Michael’s, a popular old Vegas-style spot formerly at the Barbary Coast (now called Bill’s Gamblin’ Hall & Saloon), has moved farther out on the Strip to South Point, 9777 Las Vegas Blvd. South.
But fans of the old Michael’s may find that little else has changed.
“It’s almost an identical copy of the old Michael’s, except there’s more space,” says maitre’d Jose Martel. “The decor is the same.”
There’s the same stained-glass door and marble floor at the entry, the stained-glass dome from the original restaurant and the same menu, even the pastry cart is the same.
New features include a new wine rack and a coat room, plus diners now don’t have to go out into the casino to find a restroom — they’re inside the restaurant.
The bar also is larger than the previous version and there are 600 wines on the list, compared to 100 at the Barbary Coast location.
All of that wouldn’t count for much if the kitchen staff had changed. But Michael’s larger kitchen still is headed by chef Fred Bielak, and the kitchen staff is the same, too.
“We tried to keep everything exact as far as the room and food,” Bielak says, adding that the menu can’t be changed too much because longtime regulars will want the items they remember. “To be consistent with the dishes is number one for a great restaurant,” he says.
Bielak prepares specials on Saturdays to show off his creativity. “We do a lot with our veal, it’s the best and it’s something to work with. Our guests love it,” the chef says.
The most popular dish on the menu remains the Dover sole, which Bielak says is “hand selected from our provider in New York City. We choose only the female (fish), if they are available. The males sometimes are a little tough, but we don’t serve them.”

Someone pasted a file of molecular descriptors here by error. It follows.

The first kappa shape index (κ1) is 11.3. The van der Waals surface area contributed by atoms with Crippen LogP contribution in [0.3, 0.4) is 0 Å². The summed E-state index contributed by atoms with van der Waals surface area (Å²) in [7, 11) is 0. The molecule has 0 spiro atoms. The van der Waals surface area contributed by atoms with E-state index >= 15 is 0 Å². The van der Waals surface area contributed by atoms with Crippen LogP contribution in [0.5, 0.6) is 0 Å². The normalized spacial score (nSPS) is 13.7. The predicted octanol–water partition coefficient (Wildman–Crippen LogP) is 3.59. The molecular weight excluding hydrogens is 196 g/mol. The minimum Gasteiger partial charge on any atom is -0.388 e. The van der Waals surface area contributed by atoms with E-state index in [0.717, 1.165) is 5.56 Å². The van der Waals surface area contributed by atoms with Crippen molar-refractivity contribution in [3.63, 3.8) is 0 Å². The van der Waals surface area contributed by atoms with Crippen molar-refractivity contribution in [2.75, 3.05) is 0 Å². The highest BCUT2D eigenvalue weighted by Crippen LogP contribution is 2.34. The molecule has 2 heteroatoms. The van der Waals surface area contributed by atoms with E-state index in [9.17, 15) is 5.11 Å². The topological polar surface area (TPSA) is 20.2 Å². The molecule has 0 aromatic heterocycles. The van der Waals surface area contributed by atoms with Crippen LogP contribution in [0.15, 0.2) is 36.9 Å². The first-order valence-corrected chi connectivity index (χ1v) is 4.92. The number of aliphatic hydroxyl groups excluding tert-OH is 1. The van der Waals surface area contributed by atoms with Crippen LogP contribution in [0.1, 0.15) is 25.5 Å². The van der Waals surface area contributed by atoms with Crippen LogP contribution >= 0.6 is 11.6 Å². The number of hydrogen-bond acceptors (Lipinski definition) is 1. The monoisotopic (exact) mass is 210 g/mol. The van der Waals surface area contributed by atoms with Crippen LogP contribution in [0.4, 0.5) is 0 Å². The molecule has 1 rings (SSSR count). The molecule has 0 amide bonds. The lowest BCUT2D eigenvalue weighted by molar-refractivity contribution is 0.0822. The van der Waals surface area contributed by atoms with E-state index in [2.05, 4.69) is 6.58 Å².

Michael’s still has the two separate menus, one each for host and guests. The only difference is the host’s menu has the prices.
Seating 60, plus 10 in a private dining room, Michael’s is open daily with four seatings at 6 and 6:30 p.m., and 9 and 9:30 p.m. Reservations are recommended by calling 796-7111, but walk-ins are taken if there is seating available.
Starters: Cold appetizers include smoked Scottish salmon, Maryland lump crab cocktail, Australian lobster cocktail and shrimp cocktail ($25 each).
Hot appetizers include sauteed mushrooms a la creme, coquille St. Jacques, baked escargot Michael and scampi fra diavolo ($25 each).
Soups and salads: French onion soup gratinee and cream of tomatoes soup ($18 each); tossed green salad ($12); hearts of palm vinaigrette ($20); beefsteak tomatoes, anchovies and pimientos ($20); William J’s salad with avocado, peeled tomatoes and hearts of palm ($20); Caesar salad ($22); and spinach salad with hot vinegar dressing ($22).
Entrees: Charcoal-broiled meat dishes include filet mignon with mushrooms ($74); double rib spring lamb chops and mint jelly ($74); prime sirloin steak ($78); and chateaubriand bouquetierre, for two ($148).
Among the seafood dishes are sea bass saute with buttered leeks and dill ($54); fillet of wild salmon saute doria ($58); imported Dover sole meuniere ($78); and broiled Maine lobster with drawn butter ($98).
House specialties include boneless breast of chicken Sicilian ($48); veal saltimbocca sauteed in butter and topped with prosciutto ($68); veal piccata sauteed in butter and lemon ($68); veal Francaise, sauteed in egg batter and wine ($68); and tournedos of beef, saute Marengo ($68).
Extras: Vegetable dishes include broccoli with drawn butter or hollandaise ($12); imported French beans almondine ($12); baked potato or shoestring potatoes ($15); chopped creamed spinach ($12); and Michael’s creamed corn ($12).
Desserts: Michael’s pastry cart fantasies ($16); cherries jubilee for two ($22 per person); bananas Foster for two ($22 per person); and Michael’s fresh assorted berries, au Chambord ($25).
Appetizers is a weekly informational column about new developments on the Las Vegas dining scene. Items should not be considered reviews or recommendations and none is a paid advertisement. Contact Ken White at 383-0256 or e-mail him at kwhite@ reviewjournal.com.KEN WHITEMORE COLUMNS